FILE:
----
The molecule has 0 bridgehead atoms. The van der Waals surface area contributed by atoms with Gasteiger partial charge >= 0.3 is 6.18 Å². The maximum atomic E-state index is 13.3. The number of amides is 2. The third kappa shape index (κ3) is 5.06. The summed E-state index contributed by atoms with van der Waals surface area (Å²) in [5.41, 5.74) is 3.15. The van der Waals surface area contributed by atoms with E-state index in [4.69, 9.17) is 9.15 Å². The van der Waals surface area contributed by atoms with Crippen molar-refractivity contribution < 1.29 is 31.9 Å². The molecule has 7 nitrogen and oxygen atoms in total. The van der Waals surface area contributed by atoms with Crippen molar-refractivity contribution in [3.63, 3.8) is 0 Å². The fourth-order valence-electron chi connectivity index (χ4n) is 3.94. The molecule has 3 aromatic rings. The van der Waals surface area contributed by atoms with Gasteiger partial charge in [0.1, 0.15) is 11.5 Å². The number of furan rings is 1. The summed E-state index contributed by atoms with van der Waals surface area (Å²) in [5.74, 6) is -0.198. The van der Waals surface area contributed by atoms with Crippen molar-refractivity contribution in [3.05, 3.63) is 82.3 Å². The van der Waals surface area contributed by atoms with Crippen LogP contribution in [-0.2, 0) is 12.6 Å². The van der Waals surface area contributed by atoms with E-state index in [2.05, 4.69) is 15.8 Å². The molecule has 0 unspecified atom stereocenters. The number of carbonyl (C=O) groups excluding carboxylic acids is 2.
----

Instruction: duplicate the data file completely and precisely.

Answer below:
The molecule has 0 bridgehead atoms. The van der Waals surface area contributed by atoms with Gasteiger partial charge >= 0.3 is 6.18 Å². The maximum atomic E-state index is 13.3. The number of amides is 2. The third kappa shape index (κ3) is 5.06. The summed E-state index contributed by atoms with van der Waals surface area (Å²) in [5.41, 5.74) is 3.15. The van der Waals surface area contributed by atoms with E-state index in [4.69, 9.17) is 9.15 Å². The van der Waals surface area contributed by atoms with Crippen molar-refractivity contribution < 1.29 is 31.9 Å². The molecule has 7 nitrogen and oxygen atoms in total. The van der Waals surface area contributed by atoms with Crippen molar-refractivity contribution in [3.63, 3.8) is 0 Å². The fourth-order valence-electron chi connectivity index (χ4n) is 3.94. The molecule has 3 aromatic rings. The van der Waals surface area contributed by atoms with Gasteiger partial charge in [0.1, 0.15) is 11.5 Å². The number of furan rings is 1. The summed E-state index contributed by atoms with van der Waals surface area (Å²) in [5.74, 6) is -0.198. The van der Waals surface area contributed by atoms with Crippen molar-refractivity contribution in [3.05, 3.63) is 82.3 Å². The van der Waals surface area contributed by atoms with Crippen LogP contribution in [-0.2, 0) is 12.6 Å². The van der Waals surface area contributed by atoms with E-state index in [2.05, 4.69) is 15.8 Å². The molecule has 0 unspecified atom stereocenters. The number of carbonyl (C=O) groups excluding carboxylic acids is 2.